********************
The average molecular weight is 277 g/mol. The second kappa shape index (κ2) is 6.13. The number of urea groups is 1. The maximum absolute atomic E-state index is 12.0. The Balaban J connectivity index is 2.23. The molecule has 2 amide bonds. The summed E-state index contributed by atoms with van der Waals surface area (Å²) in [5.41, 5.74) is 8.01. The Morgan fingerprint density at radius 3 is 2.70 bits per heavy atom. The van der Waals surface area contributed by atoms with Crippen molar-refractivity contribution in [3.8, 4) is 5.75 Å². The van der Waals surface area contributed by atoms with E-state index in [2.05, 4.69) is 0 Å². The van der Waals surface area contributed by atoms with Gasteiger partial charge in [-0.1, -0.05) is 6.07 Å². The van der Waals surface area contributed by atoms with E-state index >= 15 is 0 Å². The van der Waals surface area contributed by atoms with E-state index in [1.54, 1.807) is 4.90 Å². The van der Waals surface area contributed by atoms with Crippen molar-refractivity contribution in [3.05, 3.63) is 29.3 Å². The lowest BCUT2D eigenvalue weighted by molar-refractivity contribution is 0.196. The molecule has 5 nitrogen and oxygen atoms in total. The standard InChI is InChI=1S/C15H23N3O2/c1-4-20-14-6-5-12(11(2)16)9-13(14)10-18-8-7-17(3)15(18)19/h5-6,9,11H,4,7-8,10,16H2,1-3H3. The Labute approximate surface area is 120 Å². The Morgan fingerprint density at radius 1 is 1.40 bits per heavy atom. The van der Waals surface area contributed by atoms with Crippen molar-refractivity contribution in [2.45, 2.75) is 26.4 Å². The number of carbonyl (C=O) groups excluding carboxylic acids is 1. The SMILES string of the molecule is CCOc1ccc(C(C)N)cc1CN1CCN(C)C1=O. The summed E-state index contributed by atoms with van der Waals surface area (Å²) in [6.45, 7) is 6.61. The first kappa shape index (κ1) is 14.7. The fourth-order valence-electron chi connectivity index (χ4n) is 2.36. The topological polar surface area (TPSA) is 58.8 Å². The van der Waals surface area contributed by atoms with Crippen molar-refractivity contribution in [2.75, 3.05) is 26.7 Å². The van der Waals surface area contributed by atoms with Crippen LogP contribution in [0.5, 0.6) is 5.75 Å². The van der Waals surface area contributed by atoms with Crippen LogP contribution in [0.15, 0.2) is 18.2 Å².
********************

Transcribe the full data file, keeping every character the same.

The average molecular weight is 277 g/mol. The second kappa shape index (κ2) is 6.13. The number of urea groups is 1. The maximum absolute atomic E-state index is 12.0. The Balaban J connectivity index is 2.23. The molecule has 2 amide bonds. The summed E-state index contributed by atoms with van der Waals surface area (Å²) in [5.41, 5.74) is 8.01. The Morgan fingerprint density at radius 3 is 2.70 bits per heavy atom. The van der Waals surface area contributed by atoms with Crippen molar-refractivity contribution in [3.8, 4) is 5.75 Å². The van der Waals surface area contributed by atoms with E-state index in [2.05, 4.69) is 0 Å². The van der Waals surface area contributed by atoms with Gasteiger partial charge in [-0.1, -0.05) is 6.07 Å². The van der Waals surface area contributed by atoms with E-state index >= 15 is 0 Å². The van der Waals surface area contributed by atoms with E-state index in [1.54, 1.807) is 4.90 Å². The van der Waals surface area contributed by atoms with Crippen molar-refractivity contribution in [3.05, 3.63) is 29.3 Å². The lowest BCUT2D eigenvalue weighted by molar-refractivity contribution is 0.196. The molecule has 5 nitrogen and oxygen atoms in total. The standard InChI is InChI=1S/C15H23N3O2/c1-4-20-14-6-5-12(11(2)16)9-13(14)10-18-8-7-17(3)15(18)19/h5-6,9,11H,4,7-8,10,16H2,1-3H3. The Labute approximate surface area is 120 Å². The Morgan fingerprint density at radius 1 is 1.40 bits per heavy atom. The van der Waals surface area contributed by atoms with Crippen molar-refractivity contribution in [2.45, 2.75) is 26.4 Å². The number of carbonyl (C=O) groups excluding carboxylic acids is 1. The SMILES string of the molecule is CCOc1ccc(C(C)N)cc1CN1CCN(C)C1=O. The summed E-state index contributed by atoms with van der Waals surface area (Å²) in [6.45, 7) is 6.61. The first kappa shape index (κ1) is 14.7. The fourth-order valence-electron chi connectivity index (χ4n) is 2.36. The topological polar surface area (TPSA) is 58.8 Å². The van der Waals surface area contributed by atoms with Crippen molar-refractivity contribution in [2.75, 3.05) is 26.7 Å². The van der Waals surface area contributed by atoms with Crippen LogP contribution in [0.5, 0.6) is 5.75 Å². The van der Waals surface area contributed by atoms with Crippen LogP contribution in [0.15, 0.2) is 18.2 Å².